PREFACE

The world has changed a great deal since the first edition of this book appeared in 1992. Computer networks and distributed systems of all kinds have become very common. Small children now roam the Internet, where previously only computer professionals went. As a consequence, this book has changed a great deal, too.

The most obvious change is that the first edition was about half on single-processor operating systems and half on distributed systems. I chose that format in 1991 because few universities then had courses on distributed systems and whatever students learned about distributed systems had to be put into the operating systems course, for which this book was intended. Now most universities have a separate course on distributed systems, so it is not necessary to try to combine the two subjects into one course and one book. This book is intended for a first course on operating systems, and as such focuses mostly on traditional single-processor systems.

I have coauthored two other books on operating systems. This leads to two possible course sequences.

Practically-oriented sequence:
1. Operating Systems Design and Implementation by Tanenbaum and Woodhull
2. Distributed Systems by Tanenbaum and Van Steen

Traditional sequence:
1. Modern Operating Systems by Tanenbaum
2. Distributed Systems by Tanenbaum and Van Steen

The former sequence uses MINIX and the students are expected to experiment with MINIX in an accompanying laboratory supplementing the first course. The latter sequence does not use MINIX. Instead, some small simulators are available that can be used for student exercises during a first course using this book. These simulators can be found starting on the author's Web page: www.cs.vu.nl/~ast/ by clicking on "Software and supplementary material for my books".

In addition to the major change of switching the emphasis to single-processor operating systems in this book, other major changes include the addition of entire chapters on computer security, multimedia operating systems, and Windows 2000, all important and timely topics. In addition, a new and unique chapter on operating system design has been added.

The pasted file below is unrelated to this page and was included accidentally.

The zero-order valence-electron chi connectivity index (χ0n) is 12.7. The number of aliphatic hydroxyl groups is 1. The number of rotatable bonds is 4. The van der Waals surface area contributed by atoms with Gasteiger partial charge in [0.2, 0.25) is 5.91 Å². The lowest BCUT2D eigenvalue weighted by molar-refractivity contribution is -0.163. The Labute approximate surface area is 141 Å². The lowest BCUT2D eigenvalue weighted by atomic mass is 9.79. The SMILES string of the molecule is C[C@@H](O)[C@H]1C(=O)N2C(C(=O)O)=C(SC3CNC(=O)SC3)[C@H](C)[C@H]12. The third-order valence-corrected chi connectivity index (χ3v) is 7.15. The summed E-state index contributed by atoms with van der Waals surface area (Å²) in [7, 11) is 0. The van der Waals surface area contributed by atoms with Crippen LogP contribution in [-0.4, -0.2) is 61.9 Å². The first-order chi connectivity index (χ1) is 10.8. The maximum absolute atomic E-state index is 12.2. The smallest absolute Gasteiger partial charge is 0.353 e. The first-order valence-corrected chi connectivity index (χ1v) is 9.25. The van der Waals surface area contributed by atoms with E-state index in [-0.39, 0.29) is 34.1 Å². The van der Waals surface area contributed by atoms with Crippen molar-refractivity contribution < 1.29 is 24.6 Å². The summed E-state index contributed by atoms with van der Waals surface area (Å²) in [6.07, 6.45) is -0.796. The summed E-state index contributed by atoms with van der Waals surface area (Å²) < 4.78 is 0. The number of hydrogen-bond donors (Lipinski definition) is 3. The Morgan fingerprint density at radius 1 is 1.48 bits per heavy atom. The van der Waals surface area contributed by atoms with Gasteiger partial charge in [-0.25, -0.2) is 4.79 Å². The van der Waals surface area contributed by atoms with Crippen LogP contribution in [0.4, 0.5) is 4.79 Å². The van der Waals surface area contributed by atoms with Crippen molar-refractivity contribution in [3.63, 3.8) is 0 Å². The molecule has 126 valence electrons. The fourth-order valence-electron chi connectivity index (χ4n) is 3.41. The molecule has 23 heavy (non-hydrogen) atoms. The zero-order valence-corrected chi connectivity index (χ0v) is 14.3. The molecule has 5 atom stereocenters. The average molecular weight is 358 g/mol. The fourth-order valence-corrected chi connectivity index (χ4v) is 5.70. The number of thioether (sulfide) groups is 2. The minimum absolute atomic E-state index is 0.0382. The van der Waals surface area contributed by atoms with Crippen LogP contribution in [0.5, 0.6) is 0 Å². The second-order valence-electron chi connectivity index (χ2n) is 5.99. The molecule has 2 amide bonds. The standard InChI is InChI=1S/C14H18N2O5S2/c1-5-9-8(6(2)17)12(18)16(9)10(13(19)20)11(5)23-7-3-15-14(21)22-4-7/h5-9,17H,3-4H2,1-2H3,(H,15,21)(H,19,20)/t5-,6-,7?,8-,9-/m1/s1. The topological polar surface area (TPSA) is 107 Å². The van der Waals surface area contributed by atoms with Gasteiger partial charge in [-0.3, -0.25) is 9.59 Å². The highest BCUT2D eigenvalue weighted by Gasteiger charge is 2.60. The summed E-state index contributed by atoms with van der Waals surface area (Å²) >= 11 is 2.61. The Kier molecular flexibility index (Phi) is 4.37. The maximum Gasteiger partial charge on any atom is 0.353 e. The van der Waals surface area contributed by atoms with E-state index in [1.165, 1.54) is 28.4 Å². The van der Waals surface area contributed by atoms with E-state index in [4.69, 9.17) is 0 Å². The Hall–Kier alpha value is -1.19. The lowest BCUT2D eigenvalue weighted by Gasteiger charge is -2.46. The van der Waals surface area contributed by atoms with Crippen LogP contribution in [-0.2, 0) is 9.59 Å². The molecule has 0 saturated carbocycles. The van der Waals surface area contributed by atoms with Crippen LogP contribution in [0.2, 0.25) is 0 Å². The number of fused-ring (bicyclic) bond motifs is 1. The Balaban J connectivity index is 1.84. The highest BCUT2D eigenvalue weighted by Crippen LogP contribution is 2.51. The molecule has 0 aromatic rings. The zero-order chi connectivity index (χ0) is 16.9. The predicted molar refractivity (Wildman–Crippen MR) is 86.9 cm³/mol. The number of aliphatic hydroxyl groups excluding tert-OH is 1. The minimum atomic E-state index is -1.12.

Another new feature is that many chapters now have a section on research about the topic of the chapter. This is intended to introduce the reader to modern work in processes, memory management, and so on. These sections have numerous references to the current research literature for the interested reader. In addition, Chapter 13 has many introductory and tutorial references.

Finally, numerous topics have been added to this book or heavily revised. These topics include: graphical user intefaces, multiprocessor operating systems, power management for laptops, trusted systems, viruses, network terminals, CD-ROM file systems, mutexes, RAID, soft timers, stable storage, fair-share scheduling, and new paging algorithms. Many new problems have been added and old ones updated. The total number of problems now exceeds 450. A solutions manual is available to professors using this book in a course. They can obtain a copy from their local Prentice Hall representative. In addition, over 250 new references to the current literature have been added to bring the book up to date.

Despite the removal of more than 400 pages of old material, the book has increased in size due to the large amount of new material added. While the book is still suitable for a one-semester or two-quarter course, it is probably too long for a one-quarter or one-trimester course at most universities. For this reason, the book has been designed in a modular way. Any course on operating systems should cover chapters 1 through 6. This is basic material that every student show know.

If additional time is available, additional chapters can be covered. Each of them assumes the reader has finished chapters 1 through 6, but Chaps. 7 through 12 are each self contained, so any desired subset can be used and in any order, depending on the interests of the instructor. In the author's opinion, Chaps. 7 through 12 are much more interesting than the earlier ones. Instructors should tell their students that they have to eat their broccoli before they can have the double chocolate fudge cake dessert.

I would like to thank the following people for their help in reviewing parts of the manuscript: Rida Bazzi, Riccardo Bettati, Felipe Cabrera, Richard Chapman, John Connely, John Dickinson, John Elliott, Deborah Frincke, Chandana Gamage, Robbert Geist, David Golds, Jim Griffioen, Gary Harkin, Frans Kaashoek, Mukkai Krishnamoorthy, Monica Lam, Jussi Leiwo, Herb Mayer, Kirk McKusick, Evi Nemeth, Bill Potvin, Prasant Shenoy, Thomas Skinner, Xian-He Sun, William Terry, Robbert Van Renesse, and Maarten van Steen. Jamie Hanrahan, Mark Russinovich, and Dave Solomon were enormously knowledgeable about Windows 2000 and very helpful. Special thanks go to Al Woodhull for valuable reviews and thinking of many new end-of-chapter problems.

My students were also helpful with comments and feedback, especially Staas de Jong, Jan de Vos, Niels Drost, David Fokkema, Auke Folkerts, Peter Groenewegen, Wilco Ibes, Stefan Jansen, Jeroen Ketema, Joeri Mulder, Irwin Oppenheim, Stef Post, Umar Rehman, Daniel Rijkhof, Maarten Sander, Maurits van der Schee, Rik van der Stoel, Mark van Driel, Dennis van Veen, and Thomas Zeeman.

Barbara and Marvin are still wonderful, as usual, each in a unique way. Finally, last but not least, I would like to thank Suzanne for her love and patience, not to mention all the druiven and kersen, which have replaced the sinasappelsap in recent times.

Andrew S. Tanenbaum